This is one of the fundamental "new" threats due to the cloud paradigm. The cloud works by providing multiple tenants (for example, you and your classmates) with virtualized access to shared infrastructure. Isolation between co-tenants is provided by a sandbox known as a "hypervisor," which mediates access between virtual machines and the underlying infrastructure.

Although co-tenants should be unable to access their neighbors' details, several exploits over the years have allowed tenants to break out of their sandboxes and steal data from another tenant's memory, network, etc. An example of this could be that as you write code on a cloud-hosted VM to solve class projects, a classmate manages to log in to a VM on the same physical machine as you, and then uses some properties of the shared physical machine to steal your code. Isolating all users completely is a very hard problem, even with the hypervisors of today.

To mitigate this, cloud service providers add strong monitoring capabilities, using SLAs to ensure timely vulnerability and patch management, and conducting regular audits. Apart from that, hypervisors must be periodically hardened against any potential new attacks.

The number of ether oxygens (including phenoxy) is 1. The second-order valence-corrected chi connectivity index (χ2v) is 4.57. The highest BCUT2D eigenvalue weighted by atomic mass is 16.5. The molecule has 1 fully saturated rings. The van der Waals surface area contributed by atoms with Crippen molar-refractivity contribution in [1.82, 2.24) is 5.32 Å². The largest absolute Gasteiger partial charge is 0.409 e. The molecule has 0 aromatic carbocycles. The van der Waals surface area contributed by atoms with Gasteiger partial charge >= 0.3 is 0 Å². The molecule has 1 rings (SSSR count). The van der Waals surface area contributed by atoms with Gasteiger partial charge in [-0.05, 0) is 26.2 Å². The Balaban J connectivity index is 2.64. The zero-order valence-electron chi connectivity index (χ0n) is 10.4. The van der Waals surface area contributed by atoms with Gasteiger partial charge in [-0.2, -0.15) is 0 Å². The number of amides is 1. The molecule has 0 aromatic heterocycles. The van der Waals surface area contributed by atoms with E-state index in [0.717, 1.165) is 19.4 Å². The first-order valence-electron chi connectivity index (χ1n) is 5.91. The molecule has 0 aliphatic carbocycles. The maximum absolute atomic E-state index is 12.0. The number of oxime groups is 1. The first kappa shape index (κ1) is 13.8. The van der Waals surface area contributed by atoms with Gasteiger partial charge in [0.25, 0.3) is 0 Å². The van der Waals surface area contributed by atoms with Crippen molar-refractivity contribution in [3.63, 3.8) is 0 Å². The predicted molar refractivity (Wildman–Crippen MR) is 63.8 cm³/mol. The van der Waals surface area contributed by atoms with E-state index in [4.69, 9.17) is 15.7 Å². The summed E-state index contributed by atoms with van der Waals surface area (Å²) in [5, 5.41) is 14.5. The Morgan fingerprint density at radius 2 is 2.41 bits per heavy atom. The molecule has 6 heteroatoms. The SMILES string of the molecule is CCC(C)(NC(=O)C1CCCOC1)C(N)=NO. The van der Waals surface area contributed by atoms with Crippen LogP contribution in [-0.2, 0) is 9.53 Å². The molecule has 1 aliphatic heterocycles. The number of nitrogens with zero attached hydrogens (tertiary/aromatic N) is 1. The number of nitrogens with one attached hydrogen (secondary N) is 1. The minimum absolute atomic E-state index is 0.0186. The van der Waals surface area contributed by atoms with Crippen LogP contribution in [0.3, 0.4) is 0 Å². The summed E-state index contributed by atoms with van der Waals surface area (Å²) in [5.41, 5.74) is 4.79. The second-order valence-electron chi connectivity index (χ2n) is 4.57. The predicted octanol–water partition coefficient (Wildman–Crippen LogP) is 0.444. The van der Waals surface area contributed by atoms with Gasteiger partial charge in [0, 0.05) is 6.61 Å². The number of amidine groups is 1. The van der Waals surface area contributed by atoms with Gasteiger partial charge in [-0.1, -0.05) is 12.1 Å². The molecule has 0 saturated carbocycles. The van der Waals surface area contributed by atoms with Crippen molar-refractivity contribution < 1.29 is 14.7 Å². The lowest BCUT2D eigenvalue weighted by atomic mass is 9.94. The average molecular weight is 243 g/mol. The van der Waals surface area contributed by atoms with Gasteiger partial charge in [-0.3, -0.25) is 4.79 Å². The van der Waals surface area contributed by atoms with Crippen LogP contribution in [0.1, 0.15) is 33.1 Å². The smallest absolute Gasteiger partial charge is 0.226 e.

For example, the Xen security advisory page shows security advisories against the Xen hypervisor. Each time an attack becomes known, the cloud provider must patch all its servers so that an attacker cannot use these exploits.

Threat 5: Data loss or leakage

Affected services: IaaS, PaaS, SaaS

This is another drawback of externally hosted clouds. Often, regulations mandate that an enterprise bear legal responsibility for any sensitive data that is used or stored by its applications. Even if this data is encrypted and stored on the cloud, the key must also be on the cloud to decrypt this data.

New research in encryption technologies has led to the rise of homomorphic and split-key management. Homomorphic keys allow data processing to be carried out on encrypted data. Thus, the key itself does not need to be transferred to the cloud. Split-key solutions work by having a master key (stored securely off the cloud) and several per-application/module subordinate keys. As the master is never on the cloud, the threat of data breach is reduced.

Unfortunately, these techniques are still limited and costly to implement. At a contractual level, it is important to define backup, data retention, data wiping, and secure key management and storage processes, along with sufficient auditing privileges. This implies that a certain set of well-designed standards must be followed, such as the NIST Guidelines on Security and Privacy in Public Cloud Computing.

It's important to also deal with all jurisdictional issues in the contract. Even though data is stored with the cloud service provider, contracts are framed so that any liability in case of a breach is due to the application owner. Hence, most cloud service providers are required to complete ISO 27001, SAS-70, and other region-relevant audits, which indicate the process maturity and the presence of security controls.